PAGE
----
Rheumatoid arthritis (RA) is a chronic, inflammatory joint disease with systemic involvement that affects about 1% of the Western population. The progressive destruction of affected joints is a major characteristic of the disease and distinguishes RA from other acute and chronic arthritides. The etiology of RA is unknown, and a variety of genetic and environmental factors are being discussed as potential causes of the disease. However, in contrast to our incomplete understanding of the etiology, the knowledge about molecular mechanisms leading to joint destruction has advanced considerably over the past years. Thus, a large number of studies have investigated the presence and interplay of several types of cells in rheumatoid synovium, such as lymphocytes, macrophages and fibroblasts. They have led to the understanding that cells in the rheumatoid synovium form a network, which interacts through direct cell-to cell contacts as well as the release of a multitude of cytokines. The use of novel molecular techniques together with the development of new animal models has revised our concept on the pathogenesis of RA and specifically on the role of fibroblasts in initiation and progression of joint destruction. This article will review current data and hypotheses on disease mechanisms by which fibroblasts are involved in the destruction of joints in RA.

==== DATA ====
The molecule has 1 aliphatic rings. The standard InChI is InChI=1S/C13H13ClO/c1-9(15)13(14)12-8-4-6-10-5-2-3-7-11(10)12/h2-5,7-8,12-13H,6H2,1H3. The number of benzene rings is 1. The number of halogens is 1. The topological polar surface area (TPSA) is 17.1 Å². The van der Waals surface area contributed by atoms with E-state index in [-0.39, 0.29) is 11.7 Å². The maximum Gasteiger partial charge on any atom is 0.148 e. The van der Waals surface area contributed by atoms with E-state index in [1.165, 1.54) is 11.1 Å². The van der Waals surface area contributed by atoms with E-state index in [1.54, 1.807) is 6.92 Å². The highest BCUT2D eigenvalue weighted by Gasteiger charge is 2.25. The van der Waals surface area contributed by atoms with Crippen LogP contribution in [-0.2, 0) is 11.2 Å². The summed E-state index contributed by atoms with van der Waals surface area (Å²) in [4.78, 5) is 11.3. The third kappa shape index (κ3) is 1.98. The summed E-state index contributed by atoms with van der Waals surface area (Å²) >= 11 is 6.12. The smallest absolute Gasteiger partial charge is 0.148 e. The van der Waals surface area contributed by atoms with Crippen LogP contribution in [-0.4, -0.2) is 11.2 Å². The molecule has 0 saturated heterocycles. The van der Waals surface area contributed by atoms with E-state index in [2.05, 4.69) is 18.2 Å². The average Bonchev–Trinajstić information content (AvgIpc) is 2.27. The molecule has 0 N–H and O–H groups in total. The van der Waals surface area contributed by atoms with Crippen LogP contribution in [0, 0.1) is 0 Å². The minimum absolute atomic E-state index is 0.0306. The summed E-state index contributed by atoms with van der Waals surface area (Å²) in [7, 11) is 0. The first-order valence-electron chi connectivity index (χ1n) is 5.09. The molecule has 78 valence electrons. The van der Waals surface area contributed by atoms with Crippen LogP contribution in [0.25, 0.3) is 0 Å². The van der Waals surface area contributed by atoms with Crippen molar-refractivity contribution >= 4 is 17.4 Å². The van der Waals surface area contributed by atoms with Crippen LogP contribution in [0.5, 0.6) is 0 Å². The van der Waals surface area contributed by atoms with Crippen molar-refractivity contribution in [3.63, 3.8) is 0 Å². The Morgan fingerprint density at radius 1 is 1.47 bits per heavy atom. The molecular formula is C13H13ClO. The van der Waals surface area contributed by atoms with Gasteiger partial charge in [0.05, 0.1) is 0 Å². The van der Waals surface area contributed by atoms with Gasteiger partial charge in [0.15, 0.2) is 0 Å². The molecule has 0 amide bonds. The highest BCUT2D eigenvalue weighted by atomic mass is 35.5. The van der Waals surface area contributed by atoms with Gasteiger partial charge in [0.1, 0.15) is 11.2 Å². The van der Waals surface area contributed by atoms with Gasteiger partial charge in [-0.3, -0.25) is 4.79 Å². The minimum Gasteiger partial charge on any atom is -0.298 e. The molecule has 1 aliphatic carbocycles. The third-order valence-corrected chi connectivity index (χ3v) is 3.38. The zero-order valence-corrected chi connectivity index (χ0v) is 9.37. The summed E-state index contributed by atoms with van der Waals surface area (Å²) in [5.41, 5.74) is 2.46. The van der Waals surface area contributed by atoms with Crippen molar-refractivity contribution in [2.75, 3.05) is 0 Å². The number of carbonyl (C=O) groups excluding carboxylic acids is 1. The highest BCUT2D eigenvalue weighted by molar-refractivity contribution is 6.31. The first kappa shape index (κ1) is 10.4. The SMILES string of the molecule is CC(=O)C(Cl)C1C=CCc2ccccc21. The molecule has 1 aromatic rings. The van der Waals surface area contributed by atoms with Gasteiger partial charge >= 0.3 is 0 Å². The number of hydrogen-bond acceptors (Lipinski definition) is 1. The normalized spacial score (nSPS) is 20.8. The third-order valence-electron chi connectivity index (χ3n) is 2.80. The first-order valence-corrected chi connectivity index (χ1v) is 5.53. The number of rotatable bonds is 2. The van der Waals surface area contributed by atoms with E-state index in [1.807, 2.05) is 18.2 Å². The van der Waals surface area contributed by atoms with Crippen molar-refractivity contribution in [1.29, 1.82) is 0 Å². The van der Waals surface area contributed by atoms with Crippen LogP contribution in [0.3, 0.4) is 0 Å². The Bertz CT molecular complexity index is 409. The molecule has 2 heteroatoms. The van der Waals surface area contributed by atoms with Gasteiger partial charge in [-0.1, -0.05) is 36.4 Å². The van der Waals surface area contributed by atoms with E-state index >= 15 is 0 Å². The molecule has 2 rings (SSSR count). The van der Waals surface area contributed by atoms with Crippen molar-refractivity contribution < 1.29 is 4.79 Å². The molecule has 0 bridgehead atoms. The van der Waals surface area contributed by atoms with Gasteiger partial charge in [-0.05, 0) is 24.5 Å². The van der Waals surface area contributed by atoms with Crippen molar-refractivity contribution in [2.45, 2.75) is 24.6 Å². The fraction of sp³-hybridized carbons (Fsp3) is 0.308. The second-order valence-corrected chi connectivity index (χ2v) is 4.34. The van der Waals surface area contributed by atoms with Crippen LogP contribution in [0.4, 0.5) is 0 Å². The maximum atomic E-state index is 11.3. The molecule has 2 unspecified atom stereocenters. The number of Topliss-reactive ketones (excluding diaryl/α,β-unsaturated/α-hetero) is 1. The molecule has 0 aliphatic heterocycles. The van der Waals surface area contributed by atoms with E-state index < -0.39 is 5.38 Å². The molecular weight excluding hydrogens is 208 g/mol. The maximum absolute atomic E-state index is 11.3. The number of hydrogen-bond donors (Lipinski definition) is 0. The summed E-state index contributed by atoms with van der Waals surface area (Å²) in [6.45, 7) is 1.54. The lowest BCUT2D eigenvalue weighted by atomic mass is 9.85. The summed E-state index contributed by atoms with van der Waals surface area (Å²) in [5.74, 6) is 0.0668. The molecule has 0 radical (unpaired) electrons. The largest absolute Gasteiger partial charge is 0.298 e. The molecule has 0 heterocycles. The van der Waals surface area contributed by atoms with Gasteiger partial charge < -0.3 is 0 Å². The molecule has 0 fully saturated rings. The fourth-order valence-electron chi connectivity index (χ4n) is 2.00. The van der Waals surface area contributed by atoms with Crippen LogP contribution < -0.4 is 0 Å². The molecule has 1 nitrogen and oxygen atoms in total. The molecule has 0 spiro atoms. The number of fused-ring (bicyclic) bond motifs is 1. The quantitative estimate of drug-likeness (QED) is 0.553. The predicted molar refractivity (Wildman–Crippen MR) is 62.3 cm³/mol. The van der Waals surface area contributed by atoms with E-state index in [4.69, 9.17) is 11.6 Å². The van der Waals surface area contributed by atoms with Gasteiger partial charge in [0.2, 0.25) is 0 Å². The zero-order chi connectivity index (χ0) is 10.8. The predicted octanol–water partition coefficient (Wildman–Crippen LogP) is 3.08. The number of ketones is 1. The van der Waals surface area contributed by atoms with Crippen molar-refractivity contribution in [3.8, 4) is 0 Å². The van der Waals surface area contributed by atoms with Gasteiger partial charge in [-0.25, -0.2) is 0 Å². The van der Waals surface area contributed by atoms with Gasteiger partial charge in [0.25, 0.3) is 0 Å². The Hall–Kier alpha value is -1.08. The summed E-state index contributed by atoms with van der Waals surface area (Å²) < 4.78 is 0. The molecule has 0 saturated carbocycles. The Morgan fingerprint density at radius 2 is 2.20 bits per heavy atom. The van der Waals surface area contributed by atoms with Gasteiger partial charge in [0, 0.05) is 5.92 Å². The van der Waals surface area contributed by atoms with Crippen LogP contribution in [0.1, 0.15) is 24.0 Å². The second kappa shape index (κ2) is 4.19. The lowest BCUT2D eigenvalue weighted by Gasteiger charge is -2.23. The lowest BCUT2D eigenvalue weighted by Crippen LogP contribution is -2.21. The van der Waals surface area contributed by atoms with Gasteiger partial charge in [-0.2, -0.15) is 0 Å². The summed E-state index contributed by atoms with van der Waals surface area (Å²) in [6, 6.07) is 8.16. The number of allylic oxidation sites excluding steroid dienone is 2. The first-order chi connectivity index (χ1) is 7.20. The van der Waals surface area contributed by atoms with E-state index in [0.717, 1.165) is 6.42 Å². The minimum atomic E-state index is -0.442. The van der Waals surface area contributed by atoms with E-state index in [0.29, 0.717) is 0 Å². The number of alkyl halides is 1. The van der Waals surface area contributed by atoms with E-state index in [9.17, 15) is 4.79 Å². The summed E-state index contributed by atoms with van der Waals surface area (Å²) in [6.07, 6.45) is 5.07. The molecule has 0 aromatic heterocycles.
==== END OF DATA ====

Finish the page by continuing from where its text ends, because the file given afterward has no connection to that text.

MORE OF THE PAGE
Keywords: inflammation, synovial hyperplasia, lymphocytes, major histocompatibility complex, osteoarthritis, transcription factors, matrix degrading enzymes, collagenases
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